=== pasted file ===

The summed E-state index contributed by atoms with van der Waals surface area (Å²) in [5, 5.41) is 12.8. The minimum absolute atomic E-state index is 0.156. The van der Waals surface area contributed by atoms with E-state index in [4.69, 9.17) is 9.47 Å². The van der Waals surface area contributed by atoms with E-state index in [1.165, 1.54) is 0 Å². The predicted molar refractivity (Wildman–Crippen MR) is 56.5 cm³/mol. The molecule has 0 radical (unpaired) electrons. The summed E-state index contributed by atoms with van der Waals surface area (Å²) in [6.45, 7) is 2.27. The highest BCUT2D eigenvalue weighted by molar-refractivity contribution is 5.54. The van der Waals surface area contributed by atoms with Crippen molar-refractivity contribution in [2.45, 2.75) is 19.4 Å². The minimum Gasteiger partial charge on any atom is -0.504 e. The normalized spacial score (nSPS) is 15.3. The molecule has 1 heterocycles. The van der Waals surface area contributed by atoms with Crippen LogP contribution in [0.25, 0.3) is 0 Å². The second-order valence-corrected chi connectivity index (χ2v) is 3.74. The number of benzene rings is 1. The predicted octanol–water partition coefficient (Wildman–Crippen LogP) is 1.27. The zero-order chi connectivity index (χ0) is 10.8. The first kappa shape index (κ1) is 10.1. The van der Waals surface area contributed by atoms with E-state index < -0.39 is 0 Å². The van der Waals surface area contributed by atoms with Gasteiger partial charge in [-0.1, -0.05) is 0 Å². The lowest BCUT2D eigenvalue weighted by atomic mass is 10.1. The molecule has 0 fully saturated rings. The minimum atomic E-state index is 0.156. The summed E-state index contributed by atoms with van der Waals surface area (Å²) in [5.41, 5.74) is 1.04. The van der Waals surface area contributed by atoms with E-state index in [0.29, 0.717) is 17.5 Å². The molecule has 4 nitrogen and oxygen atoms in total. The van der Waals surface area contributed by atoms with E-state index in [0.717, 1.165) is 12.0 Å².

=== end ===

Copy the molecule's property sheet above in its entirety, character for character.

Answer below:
The summed E-state index contributed by atoms with van der Waals surface area (Å²) in [5, 5.41) is 12.8. The minimum absolute atomic E-state index is 0.156. The van der Waals surface area contributed by atoms with E-state index in [4.69, 9.17) is 9.47 Å². The van der Waals surface area contributed by atoms with E-state index in [1.165, 1.54) is 0 Å². The predicted molar refractivity (Wildman–Crippen MR) is 56.5 cm³/mol. The molecule has 0 radical (unpaired) electrons. The summed E-state index contributed by atoms with van der Waals surface area (Å²) in [6.45, 7) is 2.27. The highest BCUT2D eigenvalue weighted by molar-refractivity contribution is 5.54. The van der Waals surface area contributed by atoms with Crippen molar-refractivity contribution in [2.45, 2.75) is 19.4 Å². The minimum Gasteiger partial charge on any atom is -0.504 e. The normalized spacial score (nSPS) is 15.3. The molecule has 1 heterocycles. The van der Waals surface area contributed by atoms with Crippen LogP contribution in [0.25, 0.3) is 0 Å². The second-order valence-corrected chi connectivity index (χ2v) is 3.74. The number of benzene rings is 1. The predicted octanol–water partition coefficient (Wildman–Crippen LogP) is 1.27. The zero-order chi connectivity index (χ0) is 10.8. The first kappa shape index (κ1) is 10.1. The van der Waals surface area contributed by atoms with E-state index < -0.39 is 0 Å². The van der Waals surface area contributed by atoms with Gasteiger partial charge in [-0.1, -0.05) is 0 Å². The lowest BCUT2D eigenvalue weighted by atomic mass is 10.1. The molecule has 0 fully saturated rings. The minimum atomic E-state index is 0.156. The summed E-state index contributed by atoms with van der Waals surface area (Å²) in [5.41, 5.74) is 1.04. The van der Waals surface area contributed by atoms with E-state index in [0.29, 0.717) is 17.5 Å². The molecule has 4 nitrogen and oxygen atoms in total. The van der Waals surface area contributed by atoms with E-state index in [0.717, 1.165) is 12.0 Å².